Researchers in the Pacific Northwest are testing and evaluating a new power storage system that could help store excess electricity generated by the region’s many wind farms.
The system announced Monday at south-central Washington’s Nine Canyon Wind Project includes lithium-ion batteries that can store 500 kilowatt-hours of power—enough energy to meet the demand of about a dozen homes for at least half a day.
That’s a relatively small amount of power compared with the large amount of electricity produced by the region’s growing number of wind turbines. But supporters say it’s a first step toward being able to store renewable energy that is produced when demand is low — say, at night, when most people are sleeping — to be used where it’s most needed during the daytime.
“Everyone agrees that energy storage is a potentially valuable thing to have available — cost-effective, efficient energy storage. What we don’t know, as an industry, is just how valuable it is,” said John Steigers, project developer for Energy Northwest, the public-power consortium that operates the wind farm and is a partner in the pilot project.
The electric industry has found it very difficult to make electric storage pencil out financially, he said, largely because utilities don’t need it all the time and only use it for limited amounts of time.
“The rest of the time it’s an expensive asset earning very little for you,” he said.
The current project is small and will probably capture just a small portion of the power from one turbine in about 15 minutes, Steigers said.
But it’s unique, he said, because these smaller, mobile systems could be placed directly on site at power projects, such as a wind farm or collection of solar panels, or at businesses and still could be remotely coordinated as one unit if necessary.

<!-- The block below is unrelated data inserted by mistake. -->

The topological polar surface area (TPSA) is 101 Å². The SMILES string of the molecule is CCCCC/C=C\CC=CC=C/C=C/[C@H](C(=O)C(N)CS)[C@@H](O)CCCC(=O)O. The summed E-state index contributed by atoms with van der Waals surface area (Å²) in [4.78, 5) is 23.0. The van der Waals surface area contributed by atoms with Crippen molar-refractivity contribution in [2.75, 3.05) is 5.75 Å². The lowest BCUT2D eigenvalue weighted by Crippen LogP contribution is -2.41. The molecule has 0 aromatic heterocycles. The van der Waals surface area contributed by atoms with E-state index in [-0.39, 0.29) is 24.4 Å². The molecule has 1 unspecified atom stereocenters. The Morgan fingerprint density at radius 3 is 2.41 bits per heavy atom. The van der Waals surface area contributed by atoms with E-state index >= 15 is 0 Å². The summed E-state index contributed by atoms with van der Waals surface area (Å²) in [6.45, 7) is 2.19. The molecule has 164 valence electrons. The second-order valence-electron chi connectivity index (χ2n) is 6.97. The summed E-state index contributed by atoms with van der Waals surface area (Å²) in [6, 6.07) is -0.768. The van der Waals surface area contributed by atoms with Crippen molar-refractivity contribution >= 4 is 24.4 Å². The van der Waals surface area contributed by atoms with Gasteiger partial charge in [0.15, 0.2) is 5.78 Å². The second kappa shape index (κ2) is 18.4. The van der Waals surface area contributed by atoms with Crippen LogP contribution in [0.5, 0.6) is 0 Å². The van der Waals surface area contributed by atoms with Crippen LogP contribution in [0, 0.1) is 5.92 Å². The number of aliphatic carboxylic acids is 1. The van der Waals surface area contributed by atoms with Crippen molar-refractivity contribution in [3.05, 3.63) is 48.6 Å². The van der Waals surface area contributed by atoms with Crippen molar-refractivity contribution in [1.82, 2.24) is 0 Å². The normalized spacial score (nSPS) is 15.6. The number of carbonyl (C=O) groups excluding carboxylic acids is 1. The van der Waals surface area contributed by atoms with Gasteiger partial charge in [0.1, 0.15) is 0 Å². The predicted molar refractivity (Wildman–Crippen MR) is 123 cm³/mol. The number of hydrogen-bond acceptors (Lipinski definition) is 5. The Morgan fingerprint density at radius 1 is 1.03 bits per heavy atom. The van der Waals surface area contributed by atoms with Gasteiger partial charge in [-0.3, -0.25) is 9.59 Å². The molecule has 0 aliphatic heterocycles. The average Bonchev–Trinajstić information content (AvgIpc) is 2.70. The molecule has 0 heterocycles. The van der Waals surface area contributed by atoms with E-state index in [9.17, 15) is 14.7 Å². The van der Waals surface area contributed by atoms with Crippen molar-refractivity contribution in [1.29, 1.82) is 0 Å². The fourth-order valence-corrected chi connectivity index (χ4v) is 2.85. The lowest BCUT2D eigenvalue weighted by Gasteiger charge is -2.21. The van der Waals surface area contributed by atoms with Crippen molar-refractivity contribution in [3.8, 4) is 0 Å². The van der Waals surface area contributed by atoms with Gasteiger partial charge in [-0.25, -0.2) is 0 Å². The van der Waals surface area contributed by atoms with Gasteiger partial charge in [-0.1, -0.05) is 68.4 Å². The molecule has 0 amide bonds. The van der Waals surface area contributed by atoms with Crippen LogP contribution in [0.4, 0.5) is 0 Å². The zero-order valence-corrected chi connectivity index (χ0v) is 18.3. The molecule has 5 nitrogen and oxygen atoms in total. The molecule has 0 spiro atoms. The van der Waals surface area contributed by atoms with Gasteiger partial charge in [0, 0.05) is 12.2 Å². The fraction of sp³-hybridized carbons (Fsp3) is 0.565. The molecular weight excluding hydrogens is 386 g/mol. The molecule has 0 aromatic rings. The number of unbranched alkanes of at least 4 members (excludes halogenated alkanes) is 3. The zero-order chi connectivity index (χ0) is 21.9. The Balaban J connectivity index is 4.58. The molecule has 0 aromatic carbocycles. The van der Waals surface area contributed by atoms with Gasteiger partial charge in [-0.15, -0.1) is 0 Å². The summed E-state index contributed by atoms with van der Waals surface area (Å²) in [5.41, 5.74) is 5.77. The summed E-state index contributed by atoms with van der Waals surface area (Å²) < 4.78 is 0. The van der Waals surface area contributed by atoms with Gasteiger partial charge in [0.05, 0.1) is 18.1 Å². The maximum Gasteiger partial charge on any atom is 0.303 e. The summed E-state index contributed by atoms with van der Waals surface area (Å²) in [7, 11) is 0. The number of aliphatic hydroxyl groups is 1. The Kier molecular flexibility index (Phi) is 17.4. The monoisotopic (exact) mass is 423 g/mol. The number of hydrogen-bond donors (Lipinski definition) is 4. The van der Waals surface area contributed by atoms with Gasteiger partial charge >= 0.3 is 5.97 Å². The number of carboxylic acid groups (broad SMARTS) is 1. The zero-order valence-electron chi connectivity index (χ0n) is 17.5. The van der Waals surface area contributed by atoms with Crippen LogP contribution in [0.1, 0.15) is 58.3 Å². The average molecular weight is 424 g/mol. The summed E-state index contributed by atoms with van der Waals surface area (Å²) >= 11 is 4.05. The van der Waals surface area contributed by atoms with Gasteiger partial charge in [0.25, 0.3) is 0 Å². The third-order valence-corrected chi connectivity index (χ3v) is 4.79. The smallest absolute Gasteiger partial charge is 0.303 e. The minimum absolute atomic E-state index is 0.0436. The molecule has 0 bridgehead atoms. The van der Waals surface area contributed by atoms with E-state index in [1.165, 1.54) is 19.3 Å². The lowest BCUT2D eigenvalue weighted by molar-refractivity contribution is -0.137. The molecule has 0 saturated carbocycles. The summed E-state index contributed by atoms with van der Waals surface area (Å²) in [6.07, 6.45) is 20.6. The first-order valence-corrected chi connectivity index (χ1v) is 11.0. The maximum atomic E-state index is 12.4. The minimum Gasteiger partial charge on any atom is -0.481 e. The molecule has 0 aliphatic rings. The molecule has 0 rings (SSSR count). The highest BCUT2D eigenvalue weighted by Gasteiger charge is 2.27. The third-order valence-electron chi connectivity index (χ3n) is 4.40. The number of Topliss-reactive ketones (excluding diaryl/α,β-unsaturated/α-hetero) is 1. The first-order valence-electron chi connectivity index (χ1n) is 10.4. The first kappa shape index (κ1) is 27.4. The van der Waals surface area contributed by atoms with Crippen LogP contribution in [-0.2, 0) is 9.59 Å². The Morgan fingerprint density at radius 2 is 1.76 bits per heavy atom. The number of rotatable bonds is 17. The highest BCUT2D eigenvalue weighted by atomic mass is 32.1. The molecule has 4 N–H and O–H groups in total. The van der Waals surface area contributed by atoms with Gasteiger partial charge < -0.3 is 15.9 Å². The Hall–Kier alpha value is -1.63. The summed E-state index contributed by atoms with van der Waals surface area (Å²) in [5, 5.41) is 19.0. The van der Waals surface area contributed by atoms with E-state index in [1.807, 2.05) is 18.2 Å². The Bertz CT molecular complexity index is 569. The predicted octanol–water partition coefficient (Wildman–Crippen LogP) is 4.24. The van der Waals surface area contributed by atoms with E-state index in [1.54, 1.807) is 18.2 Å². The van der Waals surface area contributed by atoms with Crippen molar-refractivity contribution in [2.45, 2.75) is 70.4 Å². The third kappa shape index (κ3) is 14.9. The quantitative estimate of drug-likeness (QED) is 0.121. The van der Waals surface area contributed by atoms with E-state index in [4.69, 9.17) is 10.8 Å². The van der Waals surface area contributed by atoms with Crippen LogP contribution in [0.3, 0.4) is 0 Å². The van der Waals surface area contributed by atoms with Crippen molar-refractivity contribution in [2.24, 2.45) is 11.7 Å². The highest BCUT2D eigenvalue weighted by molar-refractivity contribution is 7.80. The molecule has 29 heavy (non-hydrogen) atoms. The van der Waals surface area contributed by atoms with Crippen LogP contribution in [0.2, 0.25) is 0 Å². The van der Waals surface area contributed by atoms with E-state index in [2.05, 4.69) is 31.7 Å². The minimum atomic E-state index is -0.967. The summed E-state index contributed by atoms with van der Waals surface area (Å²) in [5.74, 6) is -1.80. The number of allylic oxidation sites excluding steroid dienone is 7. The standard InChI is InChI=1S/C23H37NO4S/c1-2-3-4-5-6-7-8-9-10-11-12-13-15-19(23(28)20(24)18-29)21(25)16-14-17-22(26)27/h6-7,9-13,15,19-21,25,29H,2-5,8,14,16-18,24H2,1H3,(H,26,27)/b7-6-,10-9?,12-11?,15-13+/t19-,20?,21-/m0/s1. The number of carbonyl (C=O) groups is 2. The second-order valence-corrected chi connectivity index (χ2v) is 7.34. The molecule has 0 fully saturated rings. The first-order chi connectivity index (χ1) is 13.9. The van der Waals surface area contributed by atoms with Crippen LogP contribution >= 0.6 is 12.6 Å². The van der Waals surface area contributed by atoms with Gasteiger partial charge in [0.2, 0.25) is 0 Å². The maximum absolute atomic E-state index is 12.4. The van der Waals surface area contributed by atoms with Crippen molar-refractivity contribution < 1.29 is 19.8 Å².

State requirements for utilities to boost the amount of electricity they produce from renewable energy sources, along with federal incentives, nurtured the region’s growing wind power industry.
Hydropower dams generate more than half of the electricity in the Pacific Northwest. Production is at its highest when rivers are awash with snowmelt and heavy rains each spring, which is also when wind power is strong.
In the past, the oversupply of power has prompted the Bonneville Power Administration, a federal agency that both markets hydropower and controls a large share of the region’s transmission lines, to order wind farms to shut down operations.
The goal of the project is to develop a system to store that energy effectively, store enough of it to be able to feed it back to the electric grid when it’s most needed, and to do it “over and over and over,” said John Mangan, spokesman for Powin Corp. of Tualatin, Ore., whose Powin Energy subsidiary developed the system.
“The battery pack is robust enough that it’s not going to wear out or be a one-time deal, and it stores quite a bit of power,” he said.
The company has invested hundreds of thousands of dollars, he said, but hopes to recoup that investment once the system is proven to be effective, efficient and commercially viable.
BPA already tested the system, and the Pacific Northwest National Laboratory will conduct additional tests going foward. Under the pilot project, Energy Northwest will operate the system at its Nine Canyon Wind Project near Kennewick through the fall, when it will move to a city of Richland substation.